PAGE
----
Download the guide to learn how using Google Docs for performance management can lead to poor results, and hear which solution has helped six districts facilitate effective performance management.
Many teachers have come to expect change as a routine part of their occupation. Not only do classes change every semester or year, but education requirements are constantly evolving as policymakers try to determine the best way to educate and evaluate the nation’s children.
Albert “Duffy” Miller, Ed.D., President of Teaching Learning Solutions, has gathered recent research and explored current trends in observer calibration, sharing his findings in a comprehensive new white paper, “The Role of Calibration in Determining Educator Effectiveness.”
In Part 2, we discussed how to use technology to collect and analyze performance data that align with district priorities. But collecting and analyzing data isn’t enough. District leaders must use the information and insights gained to improve classroom instruction.
Calibration is a term used often when speaking about the need to ensure accuracy among observers, yet the multiple ways in which calibration is defined has resulted in various interpretations of what calibration is, and is not.
In Part 1 of this series, we explained that educators and students realize the true value of performance management when evaluations contribute to a culture of continuous improvement that ultimately advances student achievement … and that means collecting and analyzing meaningful performance data to empower decision-making.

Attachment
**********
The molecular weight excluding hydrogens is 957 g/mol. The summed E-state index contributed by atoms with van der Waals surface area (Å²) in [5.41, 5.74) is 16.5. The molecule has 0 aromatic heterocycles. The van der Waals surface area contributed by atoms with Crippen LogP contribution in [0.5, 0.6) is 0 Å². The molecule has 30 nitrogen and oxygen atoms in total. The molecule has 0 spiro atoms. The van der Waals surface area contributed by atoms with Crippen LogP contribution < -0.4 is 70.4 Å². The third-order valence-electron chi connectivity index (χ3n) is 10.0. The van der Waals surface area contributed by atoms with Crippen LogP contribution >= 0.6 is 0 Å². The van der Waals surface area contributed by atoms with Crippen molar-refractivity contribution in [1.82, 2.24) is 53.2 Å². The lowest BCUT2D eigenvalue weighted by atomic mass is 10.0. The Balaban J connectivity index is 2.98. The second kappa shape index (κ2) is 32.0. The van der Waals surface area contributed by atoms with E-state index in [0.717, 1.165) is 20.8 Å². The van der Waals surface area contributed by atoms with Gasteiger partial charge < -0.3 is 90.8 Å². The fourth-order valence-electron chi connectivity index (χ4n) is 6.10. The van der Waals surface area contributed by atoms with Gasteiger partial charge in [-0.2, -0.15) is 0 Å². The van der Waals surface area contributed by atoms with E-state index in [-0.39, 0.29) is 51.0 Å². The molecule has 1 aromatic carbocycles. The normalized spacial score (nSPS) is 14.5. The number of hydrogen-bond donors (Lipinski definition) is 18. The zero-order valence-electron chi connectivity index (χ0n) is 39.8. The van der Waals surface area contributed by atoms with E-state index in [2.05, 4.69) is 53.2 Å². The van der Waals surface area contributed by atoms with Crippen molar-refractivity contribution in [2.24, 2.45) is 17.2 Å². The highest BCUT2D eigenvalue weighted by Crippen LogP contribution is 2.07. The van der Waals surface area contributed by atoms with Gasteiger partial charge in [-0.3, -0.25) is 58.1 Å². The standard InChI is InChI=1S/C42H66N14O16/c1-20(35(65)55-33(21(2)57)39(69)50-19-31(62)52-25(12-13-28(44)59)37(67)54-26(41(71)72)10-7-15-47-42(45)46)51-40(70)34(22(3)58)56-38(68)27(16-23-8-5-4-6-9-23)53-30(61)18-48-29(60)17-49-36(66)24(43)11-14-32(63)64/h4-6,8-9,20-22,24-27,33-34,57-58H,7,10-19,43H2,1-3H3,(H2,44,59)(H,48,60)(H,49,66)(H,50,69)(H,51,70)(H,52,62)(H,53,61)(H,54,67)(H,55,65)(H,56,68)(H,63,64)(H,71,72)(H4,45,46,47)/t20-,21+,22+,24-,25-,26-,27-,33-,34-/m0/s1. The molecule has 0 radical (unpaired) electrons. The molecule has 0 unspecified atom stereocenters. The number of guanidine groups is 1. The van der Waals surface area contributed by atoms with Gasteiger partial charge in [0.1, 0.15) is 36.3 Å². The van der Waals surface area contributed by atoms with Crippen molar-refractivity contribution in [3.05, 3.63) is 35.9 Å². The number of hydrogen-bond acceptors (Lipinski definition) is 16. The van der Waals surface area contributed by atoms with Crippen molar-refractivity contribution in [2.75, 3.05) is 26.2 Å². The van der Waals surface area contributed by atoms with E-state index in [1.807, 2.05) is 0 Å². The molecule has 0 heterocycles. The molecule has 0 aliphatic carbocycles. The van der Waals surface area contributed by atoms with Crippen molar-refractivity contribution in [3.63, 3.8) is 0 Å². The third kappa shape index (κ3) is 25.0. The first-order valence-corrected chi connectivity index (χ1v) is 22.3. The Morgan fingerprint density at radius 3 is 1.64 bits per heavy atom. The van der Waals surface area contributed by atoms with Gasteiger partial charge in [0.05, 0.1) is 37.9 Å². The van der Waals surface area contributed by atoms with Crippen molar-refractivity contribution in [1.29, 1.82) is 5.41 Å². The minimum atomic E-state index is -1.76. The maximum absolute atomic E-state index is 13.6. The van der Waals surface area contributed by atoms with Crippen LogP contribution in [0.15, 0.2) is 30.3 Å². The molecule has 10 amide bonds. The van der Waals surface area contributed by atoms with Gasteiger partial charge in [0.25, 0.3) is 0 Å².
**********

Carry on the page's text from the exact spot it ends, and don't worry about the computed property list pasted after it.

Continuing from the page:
Whether called evaluations, appraisals or assessments, nearly every district in the U.S. and Canada measures educator performance, but few say their efforts result in improved teacher effectiveness.
Education leaders’ primary responsibility during appraisals is to improve instructional quality between classrooms across a school system to affect student learning. Yet with state and federal requirements in constant flux ...
Recently I had the privilege of hearing the 2017 Florida Teacher of the Year, Jessica Solano, deliver a keynote address. In her presentation, she talked about the power of “yet” and the undeniable hope and expectation that this small three-letter word conveys.
It’s not a new concept that educators need differentiated professional learning opportunities. It is an emerging trend that seeks to support educator‐centered, 21st century learning.